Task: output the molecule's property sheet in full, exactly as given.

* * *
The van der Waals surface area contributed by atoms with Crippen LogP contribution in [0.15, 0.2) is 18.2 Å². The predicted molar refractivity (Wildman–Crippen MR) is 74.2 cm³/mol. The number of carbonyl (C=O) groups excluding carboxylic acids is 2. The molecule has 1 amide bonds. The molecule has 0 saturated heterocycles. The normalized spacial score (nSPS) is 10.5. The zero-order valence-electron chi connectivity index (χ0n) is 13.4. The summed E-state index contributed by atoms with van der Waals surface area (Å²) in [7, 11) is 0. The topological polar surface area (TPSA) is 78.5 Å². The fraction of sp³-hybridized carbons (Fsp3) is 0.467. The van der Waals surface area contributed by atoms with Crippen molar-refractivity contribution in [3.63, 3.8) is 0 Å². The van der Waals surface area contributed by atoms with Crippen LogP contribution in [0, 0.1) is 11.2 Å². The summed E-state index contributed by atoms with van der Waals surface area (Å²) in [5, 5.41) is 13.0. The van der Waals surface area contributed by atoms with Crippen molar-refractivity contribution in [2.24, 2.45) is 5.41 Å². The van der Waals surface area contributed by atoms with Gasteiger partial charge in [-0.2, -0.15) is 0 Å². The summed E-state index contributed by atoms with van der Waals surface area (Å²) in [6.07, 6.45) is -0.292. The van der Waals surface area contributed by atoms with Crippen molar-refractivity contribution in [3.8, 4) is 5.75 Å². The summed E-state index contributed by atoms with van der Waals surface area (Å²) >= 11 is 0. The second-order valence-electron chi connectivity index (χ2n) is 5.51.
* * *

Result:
The van der Waals surface area contributed by atoms with Crippen LogP contribution in [0.15, 0.2) is 18.2 Å². The predicted molar refractivity (Wildman–Crippen MR) is 74.2 cm³/mol. The number of carbonyl (C=O) groups excluding carboxylic acids is 2. The molecule has 1 amide bonds. The molecule has 0 saturated heterocycles. The normalized spacial score (nSPS) is 10.5. The zero-order valence-electron chi connectivity index (χ0n) is 13.4. The summed E-state index contributed by atoms with van der Waals surface area (Å²) in [7, 11) is 0. The topological polar surface area (TPSA) is 78.5 Å². The fraction of sp³-hybridized carbons (Fsp3) is 0.467. The van der Waals surface area contributed by atoms with Crippen molar-refractivity contribution in [3.63, 3.8) is 0 Å². The van der Waals surface area contributed by atoms with Crippen LogP contribution in [0, 0.1) is 11.2 Å². The summed E-state index contributed by atoms with van der Waals surface area (Å²) in [5, 5.41) is 13.0. The van der Waals surface area contributed by atoms with Crippen molar-refractivity contribution in [2.24, 2.45) is 5.41 Å². The van der Waals surface area contributed by atoms with Gasteiger partial charge in [-0.2, -0.15) is 0 Å². The summed E-state index contributed by atoms with van der Waals surface area (Å²) in [6.07, 6.45) is -0.292. The van der Waals surface area contributed by atoms with Crippen molar-refractivity contribution in [3.8, 4) is 5.75 Å². The summed E-state index contributed by atoms with van der Waals surface area (Å²) >= 11 is 0. The second-order valence-electron chi connectivity index (χ2n) is 5.51.